According to Canalys’ analysis, it is estimated that by October 2025, approximately 240 million personal computers that do not support Windows 11 will become obsolete and turn into electronic waste. If these outdated devices can be successfully recycled and resold, they may find more utility. However, their refurbishment and resale value will be greatly reduced due to incompatibility with the latest version of Windows.
Among these 240 million personal computers, many of them can still be used in the coming years. However, after Microsoft stops providing free and continuous security updates for these devices, even businesses and the most budget-constrained companies will be forced to abandon them.
It has been reported that although the percentage of Win7 users is 3.34% and Win8.1 users is 1.66%, there are still 0.64% of users using the WinXP operating system. Microsoft has confirmed that Win11 can continue to be upgraded for free to Win10 PCs in eligible cases, and this free upgrade will continue until 2025. In addition, Microsoft has promised to continue providing non-essential network security updates to Win10, but at a cost.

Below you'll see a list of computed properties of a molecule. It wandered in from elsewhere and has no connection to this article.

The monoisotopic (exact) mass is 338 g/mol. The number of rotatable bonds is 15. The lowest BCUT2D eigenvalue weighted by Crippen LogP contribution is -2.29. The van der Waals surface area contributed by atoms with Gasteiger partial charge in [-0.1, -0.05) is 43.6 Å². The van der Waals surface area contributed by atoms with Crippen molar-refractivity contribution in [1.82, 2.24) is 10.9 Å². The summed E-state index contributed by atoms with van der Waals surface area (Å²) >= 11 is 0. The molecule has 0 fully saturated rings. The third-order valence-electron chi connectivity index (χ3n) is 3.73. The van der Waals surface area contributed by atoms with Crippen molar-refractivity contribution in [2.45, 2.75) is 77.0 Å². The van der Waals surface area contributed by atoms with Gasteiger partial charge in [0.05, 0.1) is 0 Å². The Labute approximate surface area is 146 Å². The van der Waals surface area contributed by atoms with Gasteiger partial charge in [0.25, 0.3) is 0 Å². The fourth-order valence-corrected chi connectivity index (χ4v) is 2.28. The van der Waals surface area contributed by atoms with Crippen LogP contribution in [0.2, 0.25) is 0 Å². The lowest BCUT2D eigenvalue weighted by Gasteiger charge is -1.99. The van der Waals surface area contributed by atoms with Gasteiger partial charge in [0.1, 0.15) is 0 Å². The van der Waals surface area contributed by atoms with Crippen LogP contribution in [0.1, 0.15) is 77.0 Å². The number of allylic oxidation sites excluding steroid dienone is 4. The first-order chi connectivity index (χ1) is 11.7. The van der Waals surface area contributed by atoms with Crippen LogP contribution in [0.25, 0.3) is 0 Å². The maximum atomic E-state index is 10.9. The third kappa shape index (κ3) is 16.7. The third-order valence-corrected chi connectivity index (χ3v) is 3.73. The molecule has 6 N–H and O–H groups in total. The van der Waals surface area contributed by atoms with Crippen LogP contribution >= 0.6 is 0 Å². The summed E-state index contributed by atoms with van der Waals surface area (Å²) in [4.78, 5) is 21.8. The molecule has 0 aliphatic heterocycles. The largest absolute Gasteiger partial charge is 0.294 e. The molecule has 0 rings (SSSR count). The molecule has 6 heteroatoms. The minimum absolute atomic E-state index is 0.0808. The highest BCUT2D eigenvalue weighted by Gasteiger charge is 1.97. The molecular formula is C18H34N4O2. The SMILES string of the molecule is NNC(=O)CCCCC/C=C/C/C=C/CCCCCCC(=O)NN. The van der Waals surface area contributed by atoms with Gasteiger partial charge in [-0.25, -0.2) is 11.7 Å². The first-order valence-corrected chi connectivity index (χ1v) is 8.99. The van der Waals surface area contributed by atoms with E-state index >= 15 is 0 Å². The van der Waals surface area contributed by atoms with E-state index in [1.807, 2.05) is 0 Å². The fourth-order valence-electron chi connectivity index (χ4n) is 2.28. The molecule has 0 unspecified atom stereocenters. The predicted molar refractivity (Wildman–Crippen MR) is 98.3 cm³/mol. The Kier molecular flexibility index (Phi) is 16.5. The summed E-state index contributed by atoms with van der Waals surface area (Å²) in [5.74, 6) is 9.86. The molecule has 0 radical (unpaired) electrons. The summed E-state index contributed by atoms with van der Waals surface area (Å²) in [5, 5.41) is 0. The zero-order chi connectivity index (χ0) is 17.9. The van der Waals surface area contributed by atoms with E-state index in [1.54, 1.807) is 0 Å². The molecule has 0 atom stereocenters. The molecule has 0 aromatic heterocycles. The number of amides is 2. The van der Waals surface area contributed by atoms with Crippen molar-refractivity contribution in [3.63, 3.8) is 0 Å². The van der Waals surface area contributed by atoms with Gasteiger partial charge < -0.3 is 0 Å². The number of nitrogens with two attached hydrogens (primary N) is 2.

As early as the beginning of December, Microsoft announced an extension of the deadline for Win10 security updates, which will now continue until October 2028. However, the annual fee rate has not yet been disclosed.
On the other hand, according to Canalys’ data, under a support fee plan that charges $25 per computer in the first year and $100 per year in the third and final years, Windows 7 users can have an extension period of up to three years. In comparison to this pricing structure, Microsoft should further encourage businesses to purchase new computers that support Win11 so that these outdated devices can truly be effectively phased out.